[r-t] Lead head codes redux
dfm at ringing.org
Wed Jun 21 10:43:11 UTC 2017
On Wed, Jun 21, 2017 at 4:34 AM, Graham John <graham at changeringing.co.uk>
> > (I am presuming "renumber them to work like the even stages" is just
> > shorthand for "renumber the single hunt at odd stages and twin hunt at
> > stages ones to work like the single hunt at even stages and twin hunt
> > stages ones".)
> Re-lettering like that would be a much bigger change, but other than
> recording these codes in collections, I am not sure what use is made
> of them. I imagine the biggest impact would be to make the use of
> those letters in printed publications out of date causing possible
> confusion to subsequent readers of them.
I'm sorry, I must have been unclear. I was not suggesting any relettering.
I was just noting that p,q,r,s apply not just to odd stages with single
hunts, but also to even stages with twin hunts. Does your count of 11
methods affected include any even stage, twin hunt methods (it may well be
that the number of affected methods there is naught)?
Which is a suitable segue to a related question: the letters describe not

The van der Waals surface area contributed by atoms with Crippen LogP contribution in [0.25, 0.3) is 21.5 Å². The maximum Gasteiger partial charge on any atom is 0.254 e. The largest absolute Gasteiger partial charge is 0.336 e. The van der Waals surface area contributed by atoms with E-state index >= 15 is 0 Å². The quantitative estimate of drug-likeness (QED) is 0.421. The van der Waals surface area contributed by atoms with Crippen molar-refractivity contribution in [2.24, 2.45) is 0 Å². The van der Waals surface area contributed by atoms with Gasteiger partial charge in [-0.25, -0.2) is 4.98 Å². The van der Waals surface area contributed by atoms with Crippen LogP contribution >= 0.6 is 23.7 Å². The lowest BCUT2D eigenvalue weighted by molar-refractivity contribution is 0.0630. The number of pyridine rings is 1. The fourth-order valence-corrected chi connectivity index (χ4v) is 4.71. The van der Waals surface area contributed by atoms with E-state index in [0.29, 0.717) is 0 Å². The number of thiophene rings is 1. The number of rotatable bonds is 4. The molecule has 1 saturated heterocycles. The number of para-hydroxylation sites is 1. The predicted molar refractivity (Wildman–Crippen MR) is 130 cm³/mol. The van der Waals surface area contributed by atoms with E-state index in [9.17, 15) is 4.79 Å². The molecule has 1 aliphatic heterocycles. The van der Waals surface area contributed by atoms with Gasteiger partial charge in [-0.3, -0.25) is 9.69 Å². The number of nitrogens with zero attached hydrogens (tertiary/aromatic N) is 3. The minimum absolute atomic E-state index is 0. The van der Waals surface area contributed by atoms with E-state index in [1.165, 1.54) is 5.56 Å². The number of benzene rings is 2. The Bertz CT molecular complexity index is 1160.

just the lead head, but also the change across the lead end. While the vast
majority of a-m type lead ends at even stages are the usual, there are two
radically different kinds of lead ends associated with Grandsire lead
heads. I have always presumed that a-m at odd stages refer to the change
*following* the lead head, with the apices of the palindrome as the hunt
bells swap with one another: 3rds for a-f and Nths for g-m; is this
correct? At doubles there are actually (well, I've not counted, but I'm
reasonably confident this is correct) *more* methods that have been rung
that have Grandsire lead heads but have the apices of their palindrome at
the Plain Bob-ish positions.
I suppose another way of looking at this is "are a-m at odd stages and p-s
at even stages only applicable to methods both of whose hunts bells are
Don Morrison <dfm at ringing.org>
"History is a kind of experiment, albeit an imperfectly
controlled one." -- Steven Pinker, _The Blank Slate_
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